Depression: Shaking the stigma

Marking National Mental Health Awareness Week

- September 29, 2011

Dalhousie clinical psychologist Simon Sherry will discuss depression's causes, symptoms and treatments. (Bruce Bottomley photo)
Dalhousie clinical psychologist Simon Sherry will discuss depression's causes, symptoms and treatments. (Bruce Bottomley photo)

We’ve all had rough patches in our lives – moments when we’ve felt worthless, or feel unmotivated, or have trouble relating to others.

But what happens when those feelings can’t be shrugged off or tossed aside?

It’s estimated that 2 million employed Canadians will experience depression in their lifetime. These days, we know that depression is caused by a complex and often varying combination of biological, psychological and social factors. But that awareness hasn’t stripped the disorder of the crippling stigmas that surround it: that it’s self-inflicted, that it’s just a phase, that it’s just something to be waited out.

That’s why, to mark National Mental Health Awareness Week, Dalhousie is hosting ‘Beyond the Blues,’ an event featuring individual depression screenings and consultations supported by the Association of Psychologists of Nova Scotia. The free screenings are drop-in—no appointment necessary—and will take place on Thursday, October 6, from 1-4:30 p.m. in room 303 of the Student Union Building.

“Hopefully we can help promote early detection and learning, while raising awareness of the importance of depression as a mental health issue,” explains Suzanne Le-May Sheffield, associate director (programs) with the Centre for Learning and Teaching, who is helping organize the day’s events.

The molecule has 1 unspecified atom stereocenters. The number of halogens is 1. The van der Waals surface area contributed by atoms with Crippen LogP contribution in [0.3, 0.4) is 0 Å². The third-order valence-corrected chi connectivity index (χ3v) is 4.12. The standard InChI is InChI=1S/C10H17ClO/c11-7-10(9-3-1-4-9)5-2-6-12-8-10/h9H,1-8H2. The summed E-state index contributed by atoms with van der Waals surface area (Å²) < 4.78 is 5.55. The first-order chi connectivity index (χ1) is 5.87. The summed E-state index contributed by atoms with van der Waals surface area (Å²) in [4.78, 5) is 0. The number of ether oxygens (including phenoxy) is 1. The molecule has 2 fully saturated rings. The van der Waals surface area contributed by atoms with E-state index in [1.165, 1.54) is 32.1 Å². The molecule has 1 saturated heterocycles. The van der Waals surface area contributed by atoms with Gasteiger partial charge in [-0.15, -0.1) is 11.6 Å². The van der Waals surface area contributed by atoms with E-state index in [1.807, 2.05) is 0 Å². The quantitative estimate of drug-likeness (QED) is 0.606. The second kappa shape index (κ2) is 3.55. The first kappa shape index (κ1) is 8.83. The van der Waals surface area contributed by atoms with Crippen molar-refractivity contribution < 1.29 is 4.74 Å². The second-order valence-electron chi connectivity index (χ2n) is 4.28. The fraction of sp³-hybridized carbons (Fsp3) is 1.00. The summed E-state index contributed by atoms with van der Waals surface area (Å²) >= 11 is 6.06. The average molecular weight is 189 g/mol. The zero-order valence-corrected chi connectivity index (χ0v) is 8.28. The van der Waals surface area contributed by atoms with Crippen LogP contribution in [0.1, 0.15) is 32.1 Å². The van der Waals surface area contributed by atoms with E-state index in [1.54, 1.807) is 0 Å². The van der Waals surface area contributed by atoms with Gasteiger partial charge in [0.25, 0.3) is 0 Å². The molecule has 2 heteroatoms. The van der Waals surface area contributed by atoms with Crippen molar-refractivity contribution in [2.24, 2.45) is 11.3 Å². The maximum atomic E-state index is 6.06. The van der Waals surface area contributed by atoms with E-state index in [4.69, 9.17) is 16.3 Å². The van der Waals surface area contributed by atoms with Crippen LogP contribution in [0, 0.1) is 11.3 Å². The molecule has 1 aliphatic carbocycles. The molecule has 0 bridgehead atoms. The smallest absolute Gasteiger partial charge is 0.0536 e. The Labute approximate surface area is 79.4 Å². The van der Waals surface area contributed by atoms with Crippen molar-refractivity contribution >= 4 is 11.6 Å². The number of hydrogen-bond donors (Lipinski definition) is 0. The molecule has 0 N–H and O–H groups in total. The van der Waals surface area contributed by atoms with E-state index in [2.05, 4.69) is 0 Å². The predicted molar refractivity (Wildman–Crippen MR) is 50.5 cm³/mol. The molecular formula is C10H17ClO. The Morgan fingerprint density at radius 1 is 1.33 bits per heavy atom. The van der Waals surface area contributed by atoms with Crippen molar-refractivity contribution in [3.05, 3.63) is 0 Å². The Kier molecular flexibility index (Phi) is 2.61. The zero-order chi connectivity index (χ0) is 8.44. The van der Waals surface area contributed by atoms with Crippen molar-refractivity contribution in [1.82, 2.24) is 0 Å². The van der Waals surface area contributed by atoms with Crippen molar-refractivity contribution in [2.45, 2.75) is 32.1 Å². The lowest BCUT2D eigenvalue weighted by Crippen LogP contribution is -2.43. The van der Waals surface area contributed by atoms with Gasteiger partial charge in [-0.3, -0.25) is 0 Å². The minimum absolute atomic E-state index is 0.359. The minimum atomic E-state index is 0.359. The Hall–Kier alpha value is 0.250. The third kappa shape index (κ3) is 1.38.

A serious public health issue

‘Beyond the Blues’ day will also feature a lunchtime keynote presentation from Simon Sherry, assistant professor in Dalhousie’s Department of Psychology. Sharing his perspectives as both a researcher and clinician, Dr. Sherry will provide an overview of depression: its known causes, symptoms and treatments. His talk starts at noon in the MacMechan Auditorium, Killam LIbrary (1st floor).

“Dalhousie deserves credit for creating opportunities like this to learn about and support those with depression,” says Dr. Sherry. “Too often mental health is ignored or minimized, but depression is one of our most serious public health problems. That’s a strong statement, but it’s backed up by the data.”

Indeed, some calculations have found that depression costs the Canadian economy upwards of $14.4 billion each year. ““That’s a fact,” adds Dr. Sherry. “But as a clinical psychologist, what I see up close is the intense personal suffering depression causes, and how it affects not only the patient, but their friends, their family, their coworkers and others.”

He notes that depression is a particular concern at universities, for a number of reasons. One is that the age at which depression is commonly diagnosed is getting younger and younger. In 1960, the average age for first onset was 30; now it’s less than 15. And those born after 1975 are 10 times more likely than their grandparents were to be diagnosed with depression. Dr. Sherry explains that, like the causes of depression itself, the increase is likely due to several factors: not just a greater awareness and willingness to seek treatment, but also changes in lifestyle in Western industrialized countries.